Imprisonment will not address the root causes of why teens join gangs and it will not prevent or reduce gang crime or activity. Gangs and drugs are prevalent in the negative prison environment and teens are more likely to become involved and entrenched in that lifestyle if imprisoned. What we need to do, is learn why teens join gangs and develop preventive programs for those at risk or those already involved. We need to understand and then address the root causes of gang crimes instead of imprisonment.

The inner cities are places of fear and hopelessness permeated with an air of depression and anger. Youths see no opportunities or hope. Crime, gangs and drugs are prevalent in these areas. Teens see few positive role models and are negatively influenced by their peers and peer pressure to join gangs. This type of lifestyle is all they ever see and know. Often teens join for a sense of belonging and identity and for protection. They feel the need to belong, if they receive a lack of attention or interaction with their family, neglect or parental non-involvement. They join to feel accepted and to have a sense of family. The inner cities are impoverished and many live in poverty, so teens also join gangs in order to make money. 

Here are some risk factors which lead teens to join gangs: stressful home environment, parental non-involvement, sexual or physical abuse, neglect, ineffective parenting, low parental education, criminal activity by family members, low self-esteem, low motivation, behaviour problems, substance use, poor peer relations, low educational and occupational aspirations, lack community support and resources, high incidence of criminal activity, lack youth employment opportunities, poor academic background, lack recreational facilities and opportunities, negative school environment, lack effective discipline in school, lack student responsibility in school, transient population.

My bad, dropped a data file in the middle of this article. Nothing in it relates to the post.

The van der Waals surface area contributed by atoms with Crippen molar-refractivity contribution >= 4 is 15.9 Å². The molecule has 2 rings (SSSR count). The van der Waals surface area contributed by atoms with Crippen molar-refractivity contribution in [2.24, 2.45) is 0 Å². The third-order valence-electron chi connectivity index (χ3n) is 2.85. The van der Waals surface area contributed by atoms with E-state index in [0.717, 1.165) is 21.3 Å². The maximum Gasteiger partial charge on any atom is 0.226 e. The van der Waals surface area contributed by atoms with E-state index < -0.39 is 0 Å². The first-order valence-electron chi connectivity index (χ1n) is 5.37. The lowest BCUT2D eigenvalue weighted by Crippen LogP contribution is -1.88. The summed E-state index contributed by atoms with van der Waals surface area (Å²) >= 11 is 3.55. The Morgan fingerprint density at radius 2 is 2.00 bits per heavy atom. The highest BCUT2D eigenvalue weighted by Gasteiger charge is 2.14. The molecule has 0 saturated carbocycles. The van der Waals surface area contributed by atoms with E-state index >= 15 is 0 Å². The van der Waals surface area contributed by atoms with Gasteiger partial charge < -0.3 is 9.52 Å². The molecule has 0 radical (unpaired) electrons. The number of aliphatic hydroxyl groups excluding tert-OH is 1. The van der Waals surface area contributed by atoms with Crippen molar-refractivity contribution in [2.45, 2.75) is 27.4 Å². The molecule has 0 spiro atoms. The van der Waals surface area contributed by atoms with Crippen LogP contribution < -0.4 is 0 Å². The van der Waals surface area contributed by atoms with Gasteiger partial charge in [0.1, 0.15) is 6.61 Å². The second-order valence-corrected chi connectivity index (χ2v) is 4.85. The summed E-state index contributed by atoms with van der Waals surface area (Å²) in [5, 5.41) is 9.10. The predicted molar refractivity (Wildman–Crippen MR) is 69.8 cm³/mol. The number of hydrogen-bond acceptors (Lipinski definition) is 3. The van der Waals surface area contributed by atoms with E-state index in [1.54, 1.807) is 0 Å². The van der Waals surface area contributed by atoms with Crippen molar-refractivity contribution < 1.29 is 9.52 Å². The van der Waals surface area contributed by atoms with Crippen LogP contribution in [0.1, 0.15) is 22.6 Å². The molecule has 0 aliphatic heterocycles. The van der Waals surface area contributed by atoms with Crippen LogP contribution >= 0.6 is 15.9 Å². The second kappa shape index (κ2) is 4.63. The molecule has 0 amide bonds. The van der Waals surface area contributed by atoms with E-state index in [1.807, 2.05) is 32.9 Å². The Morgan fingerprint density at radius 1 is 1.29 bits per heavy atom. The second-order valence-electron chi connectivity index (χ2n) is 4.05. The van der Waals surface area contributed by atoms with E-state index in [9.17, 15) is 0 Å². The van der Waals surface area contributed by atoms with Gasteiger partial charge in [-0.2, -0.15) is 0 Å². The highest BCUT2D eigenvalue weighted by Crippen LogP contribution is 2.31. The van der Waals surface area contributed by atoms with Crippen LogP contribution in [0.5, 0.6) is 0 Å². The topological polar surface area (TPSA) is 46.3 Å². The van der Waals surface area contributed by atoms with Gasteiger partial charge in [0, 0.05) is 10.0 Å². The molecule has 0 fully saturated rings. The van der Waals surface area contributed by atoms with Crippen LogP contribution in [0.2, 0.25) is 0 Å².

Here are my ideas for gang prevention: 
- gang prevention and desistance programs for at-risk youth and youth already involved in gangs. 
- mentors for youth
- incentives to complete education, such as money
- variety of recreational facilities, opportunities and activities 
- revitalize inner cities and clean graffiti and vandalism
- parenting skills, education and accountability programs
- assistance for youth to find employment
- education at school about the dangers and consequences of gangs
- programs which teach life skills, stress management, dealing with life challenges, independence, responsibility, and decision making skills. 
- reducing poverty in the inner cities, by making housing more affordable, increasing minimum wage.
- reduce unemployment by assisting individuals in securing employment and providing resources to them.
- family counselling for those where family violence, conflict and dysfunction are issues. 

The Ndinawe Turning the Tides gang prevention program is a great start to curbing youth gang activity and crime. Some of the resources and services they provide are: tutoring, sports and recreation and outings, art, drama, food and housing (food bank and housing support), access to computers for resumes, job searches and school, cultural teachings (healing and sharing circles, powwows, drumming and singing, ceremonies, arts and crafts, workshops, guest speakers), and addictions assistance and outreach. 

Many teens who join gangs, comes from impoverished families and neighbourhoods and many suffer from FASD and behavioural or learning problems. Mental health issues play a huge role in the commission of crimes. 

We need to address mental health issues and increase employment opportunities. We also need to offer teens monetary incentives if they complete high school and offer them special scholarships to college and university if they maintain high marks and participate in volunteer work. We also need to reduce poverty and to overcome poverty, we need to place more emphasis on education.